Boeing CEO Muilenburg 'has done everything right' says chairman

House continues probe after Boeing testimony

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What? No bonus? Boeing boss gives up perks after Senate grilling over 737 crashes Boeing Chief Executive Dennis Muilenburg has decided not to take a bonus for 2019 after United States lawmakers hammered him over compensation during Capitol Hill hearings last week in the wake of two 737 MAX plane crashes.

Muilenburg retains the confidence of Boeing's board and is the right person to get the troubled jetliner back in the air, Calhoun said in an interview Tuesday with CNBC.

Calhoun said Muilenburg called him Saturday "with the objective of suggesting that he not take any compensation for 2019 in the form of bonuses, which of course is most of your compensation".

Muilenburg last week endured two days of bruising grilling and criticism from lawmakers probing the challenges that led to the two incidents of the top-marketing jet.

In crisp comments that contrasted with Muilenburg's occasionally hesitant responses before Congress, Calhoun acknowledged that the control system implicated both crashes was flawed.

Boeing has said recently that it expects the Federal Aviation Administration to approve its changes to the Max before the end of the year.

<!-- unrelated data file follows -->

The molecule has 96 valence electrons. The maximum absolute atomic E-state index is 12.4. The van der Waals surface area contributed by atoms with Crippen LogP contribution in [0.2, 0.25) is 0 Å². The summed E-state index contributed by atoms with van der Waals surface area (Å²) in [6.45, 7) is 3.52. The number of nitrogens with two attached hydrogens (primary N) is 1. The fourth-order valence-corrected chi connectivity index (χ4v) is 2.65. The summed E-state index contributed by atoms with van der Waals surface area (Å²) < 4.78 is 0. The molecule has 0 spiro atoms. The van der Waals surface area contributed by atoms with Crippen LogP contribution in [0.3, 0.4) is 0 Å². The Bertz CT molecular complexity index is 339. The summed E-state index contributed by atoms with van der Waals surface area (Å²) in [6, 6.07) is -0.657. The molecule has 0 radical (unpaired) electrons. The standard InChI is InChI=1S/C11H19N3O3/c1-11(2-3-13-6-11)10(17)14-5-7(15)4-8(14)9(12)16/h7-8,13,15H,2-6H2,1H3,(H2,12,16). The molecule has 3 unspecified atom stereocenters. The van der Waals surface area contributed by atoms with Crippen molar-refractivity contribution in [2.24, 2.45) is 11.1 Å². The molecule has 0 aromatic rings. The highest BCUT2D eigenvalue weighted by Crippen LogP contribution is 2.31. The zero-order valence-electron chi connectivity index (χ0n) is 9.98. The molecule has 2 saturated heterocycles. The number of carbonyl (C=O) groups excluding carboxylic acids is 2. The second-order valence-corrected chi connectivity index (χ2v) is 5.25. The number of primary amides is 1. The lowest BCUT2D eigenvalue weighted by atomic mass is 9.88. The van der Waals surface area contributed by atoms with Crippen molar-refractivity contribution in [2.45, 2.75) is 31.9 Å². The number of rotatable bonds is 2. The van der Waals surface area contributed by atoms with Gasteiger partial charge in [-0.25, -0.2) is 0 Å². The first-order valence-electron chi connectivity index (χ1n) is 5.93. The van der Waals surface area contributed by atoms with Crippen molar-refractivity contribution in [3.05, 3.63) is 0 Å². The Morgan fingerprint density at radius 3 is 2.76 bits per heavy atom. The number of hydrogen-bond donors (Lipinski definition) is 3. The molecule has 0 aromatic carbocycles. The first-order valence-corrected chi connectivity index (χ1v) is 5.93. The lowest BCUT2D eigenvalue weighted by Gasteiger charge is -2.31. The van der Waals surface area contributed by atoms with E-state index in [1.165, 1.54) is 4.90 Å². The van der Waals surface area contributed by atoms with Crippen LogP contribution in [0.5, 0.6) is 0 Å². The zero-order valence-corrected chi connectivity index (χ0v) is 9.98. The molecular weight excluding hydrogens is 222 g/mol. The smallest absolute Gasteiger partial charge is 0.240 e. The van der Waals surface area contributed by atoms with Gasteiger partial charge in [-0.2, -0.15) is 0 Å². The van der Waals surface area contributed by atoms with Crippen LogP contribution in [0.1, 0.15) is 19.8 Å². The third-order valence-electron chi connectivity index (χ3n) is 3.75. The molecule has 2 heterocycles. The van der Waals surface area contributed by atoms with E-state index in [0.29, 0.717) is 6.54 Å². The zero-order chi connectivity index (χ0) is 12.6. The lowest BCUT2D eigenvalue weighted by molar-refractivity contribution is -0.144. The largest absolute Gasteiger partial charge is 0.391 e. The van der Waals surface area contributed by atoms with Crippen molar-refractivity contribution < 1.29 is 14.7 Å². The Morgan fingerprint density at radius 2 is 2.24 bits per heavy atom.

He also opted out of consideration for equity grants until the 737 Max is back in the air "in its entirety", Calhoun said. US airlines aren't planning on using the plane until at least January or February, and it could take longer in other parts of the world, where regulators want to conduct their own reviews of Boeing's work.

Calhoun took office as Boeing's chairman last month after Muilenburg was stripped of the title.

"No one was hiding anything".

Boeing's board has saved a lower profile for the duration of the crisis in excess of the MAX, which was grounded worldwide in March next the second of the two crashes. "It was a set of engineering decisions that ended up being wrong", Calhoun said.

Muilenburg suggested scrapping his bonus during a phone call over the weekend, Calhoun said.

Boeing will work to compensate customers for the disruption caused by the grounding, Calhoun said, addressing recent criticism from the CEOs at Southwest Airlines Co. and American Airlines Group Inc. In 2018, he received $20.4 million in stock and bonuses out of the $23.4 million total compensation he got for the year. Muilenburg's compensation a year ago was worth $23.4 million, including a $13.1 million bonus and $7.3 million in stock awards.

Muilenburg will likely lose out on at least $10 million-and possibly significantly more-since 90% of his compensation is at risk, under a formula spelled out in Boeing's proxy statement. He also received stock awards.

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